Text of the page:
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6 Ways to Help Teens Maintain Mental Well-being Through the Impact of COVID-19

With the spread of COVID-19 and the global response to the pandemic, we are facing challenges of epic proportions. The tension, anxiety and fear in the world is palpable. We are all being faced with navigating a new territory of change and uncertain times.

As a mother of a teenager, I can see and feel the tremendous anxiety my daughter is experiencing and know there are so many parents out there wondering what they can do to support their teens navigate these uncertain times.

"Teens may be experiencing the most significant impact from social distancing."

Brain development in teens is specifically wired for social connection with peers and distancing from their parental and family relationships. This stage of development is important as teens begin to step into adulthood and learn how to navigate the world on their own without the constant support of their parents or caregivers. Their peer relationships become their primary social and support network. It is essential in their development that they create their own tribes and social "families" in order to move out into the world and have a sense of safety and support.

"Social distancing, though it may be a necessary measure at this time, could cause our teens a great deal of anxiety, anger and isolation."

We may see responses from our teens that feel frustrating or that appear self-absorbed to us. They may complain about having to stay home and not be with friends, express all of the things that they are irritated about and act like this is all a tremendous inconvenience to them. We as parents may be inclined to tell them that they should be thinking of someone other than themselves or tell them that they're lucky to have a family to be home with or even a home at all. Even though we may be thinking and feeling these feelings, this response is not helpful. When our teens feel anxious or overwhelmed by circumstances they can't control it can often come out in ways that are difficult for us as parents to understand. We may see acting out, irritation or isolation.

Here are 6 ways to help teens maintain mental well-being through the impact of COVID-19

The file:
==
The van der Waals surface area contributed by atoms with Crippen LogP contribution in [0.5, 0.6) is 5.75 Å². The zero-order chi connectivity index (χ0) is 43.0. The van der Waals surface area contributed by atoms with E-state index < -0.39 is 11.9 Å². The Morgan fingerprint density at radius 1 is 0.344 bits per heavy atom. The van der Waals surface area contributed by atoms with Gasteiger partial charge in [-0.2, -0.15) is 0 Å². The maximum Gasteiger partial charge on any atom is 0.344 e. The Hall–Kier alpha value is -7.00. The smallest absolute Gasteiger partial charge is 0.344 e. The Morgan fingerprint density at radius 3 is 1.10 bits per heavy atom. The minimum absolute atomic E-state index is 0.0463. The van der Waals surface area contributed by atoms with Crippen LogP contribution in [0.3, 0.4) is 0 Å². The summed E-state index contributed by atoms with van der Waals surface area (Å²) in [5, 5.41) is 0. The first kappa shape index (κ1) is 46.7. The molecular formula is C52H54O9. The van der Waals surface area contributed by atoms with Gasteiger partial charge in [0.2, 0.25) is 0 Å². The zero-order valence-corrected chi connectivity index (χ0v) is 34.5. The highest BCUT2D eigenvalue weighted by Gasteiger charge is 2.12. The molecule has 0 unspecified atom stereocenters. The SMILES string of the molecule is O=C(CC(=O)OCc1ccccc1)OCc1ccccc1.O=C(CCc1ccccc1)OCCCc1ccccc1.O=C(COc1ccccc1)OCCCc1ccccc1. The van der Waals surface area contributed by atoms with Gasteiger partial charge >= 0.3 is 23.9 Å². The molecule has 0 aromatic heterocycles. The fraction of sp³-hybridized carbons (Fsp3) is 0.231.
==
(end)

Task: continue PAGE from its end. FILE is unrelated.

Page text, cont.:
1. Talk with them truthfully about how you're feeling.

Teens are intuitive beings and can pick up on our anxiety as parents and caregivers. We may believe holding our emotions in and not telling them how we feel is somehow protecting them but as parents we lead by example. Sitting down with our teens and validating the magnitude of what's happening in our world right now and how it is impacting us gives them permission to feel and express their feelings. We truly are in an unprecedented time. It's also a good time to discuss the importance of avoiding watching too much news or reading articles on social media. Too much can be toxic to the nervous system and there is a lot of information floating around that is not based on facts.

2. Sit down with them and explain about the nervous system's response to stress.

Having a conversation with our teens about how our brains and nervous systems respond to stress can

help them understand why they may be feeling the way they are feeling. Teach them about the Fight/Flight/Freeze response and how it is understandable given the current circumstances that our nervous systems may go in overdrive Fight/Flight or shut down Freeze. Let them know that so many people in the world are experiencing these survival responses right now. This brings a sense of "normalcy" to what they may be experiencing.

Here is a great video explaining anxiety to Teens

3. Create a RESOURCE list.

Right now, the best we can do to support our nervous systems is resourcing. Finding things we can do to help ease our nervous systems and bring them to more of a state of calm. Ask your teen to write a list with you or on their own of activities or things they access that support them and help them feel grounded. Tell them you will also write a list for yourself. Some activities might include art, journaling, reading, face-timing/snap-chatting with friends, doing a puzzle, sports, spending time with the family pet, listening to music, doing tik-tok dances, etc. Allow them to be the ones to come up with their own resources. Resources must be meaningful to them in order for them to be helpful in any way.